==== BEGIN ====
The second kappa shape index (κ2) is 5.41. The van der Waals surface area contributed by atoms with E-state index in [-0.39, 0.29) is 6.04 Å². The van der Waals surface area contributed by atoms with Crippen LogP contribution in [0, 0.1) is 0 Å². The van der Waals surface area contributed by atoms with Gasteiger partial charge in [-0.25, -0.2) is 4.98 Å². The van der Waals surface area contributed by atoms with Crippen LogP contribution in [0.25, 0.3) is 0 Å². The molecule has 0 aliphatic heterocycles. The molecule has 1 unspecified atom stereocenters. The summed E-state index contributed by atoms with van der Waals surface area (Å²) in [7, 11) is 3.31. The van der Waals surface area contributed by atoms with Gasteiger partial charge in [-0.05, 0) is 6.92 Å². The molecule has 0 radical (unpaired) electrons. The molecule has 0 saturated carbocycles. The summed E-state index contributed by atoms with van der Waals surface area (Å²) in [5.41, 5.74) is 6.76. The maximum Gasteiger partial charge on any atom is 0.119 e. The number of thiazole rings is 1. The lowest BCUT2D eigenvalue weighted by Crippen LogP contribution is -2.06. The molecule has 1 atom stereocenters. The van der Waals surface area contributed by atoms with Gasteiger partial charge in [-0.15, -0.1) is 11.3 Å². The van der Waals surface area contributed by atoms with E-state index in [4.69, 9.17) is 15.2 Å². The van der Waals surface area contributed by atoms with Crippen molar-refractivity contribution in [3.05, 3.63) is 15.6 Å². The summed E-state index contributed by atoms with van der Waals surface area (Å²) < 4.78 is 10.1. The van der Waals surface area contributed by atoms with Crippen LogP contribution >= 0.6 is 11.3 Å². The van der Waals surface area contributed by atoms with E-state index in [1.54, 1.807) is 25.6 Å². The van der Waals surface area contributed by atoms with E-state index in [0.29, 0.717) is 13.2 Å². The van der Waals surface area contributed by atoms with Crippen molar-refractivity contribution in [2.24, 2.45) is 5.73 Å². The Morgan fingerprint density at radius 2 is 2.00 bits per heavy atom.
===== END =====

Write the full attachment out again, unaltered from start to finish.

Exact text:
The second kappa shape index (κ2) is 5.41. The van der Waals surface area contributed by atoms with E-state index in [-0.39, 0.29) is 6.04 Å². The van der Waals surface area contributed by atoms with Crippen LogP contribution in [0, 0.1) is 0 Å². The van der Waals surface area contributed by atoms with Gasteiger partial charge in [-0.25, -0.2) is 4.98 Å². The van der Waals surface area contributed by atoms with Crippen LogP contribution in [0.25, 0.3) is 0 Å². The molecule has 0 aliphatic heterocycles. The molecule has 1 unspecified atom stereocenters. The summed E-state index contributed by atoms with van der Waals surface area (Å²) in [7, 11) is 3.31. The van der Waals surface area contributed by atoms with Gasteiger partial charge in [-0.05, 0) is 6.92 Å². The molecule has 0 radical (unpaired) electrons. The molecule has 0 saturated carbocycles. The summed E-state index contributed by atoms with van der Waals surface area (Å²) in [5.41, 5.74) is 6.76. The maximum Gasteiger partial charge on any atom is 0.119 e. The number of thiazole rings is 1. The lowest BCUT2D eigenvalue weighted by Crippen LogP contribution is -2.06. The molecule has 1 atom stereocenters. The van der Waals surface area contributed by atoms with Gasteiger partial charge in [-0.15, -0.1) is 11.3 Å². The van der Waals surface area contributed by atoms with E-state index in [4.69, 9.17) is 15.2 Å². The van der Waals surface area contributed by atoms with Crippen molar-refractivity contribution in [3.05, 3.63) is 15.6 Å². The summed E-state index contributed by atoms with van der Waals surface area (Å²) < 4.78 is 10.1. The van der Waals surface area contributed by atoms with Crippen LogP contribution >= 0.6 is 11.3 Å². The van der Waals surface area contributed by atoms with E-state index in [1.54, 1.807) is 25.6 Å². The van der Waals surface area contributed by atoms with E-state index in [0.29, 0.717) is 13.2 Å². The van der Waals surface area contributed by atoms with Crippen molar-refractivity contribution in [2.24, 2.45) is 5.73 Å². The Morgan fingerprint density at radius 2 is 2.00 bits per heavy atom.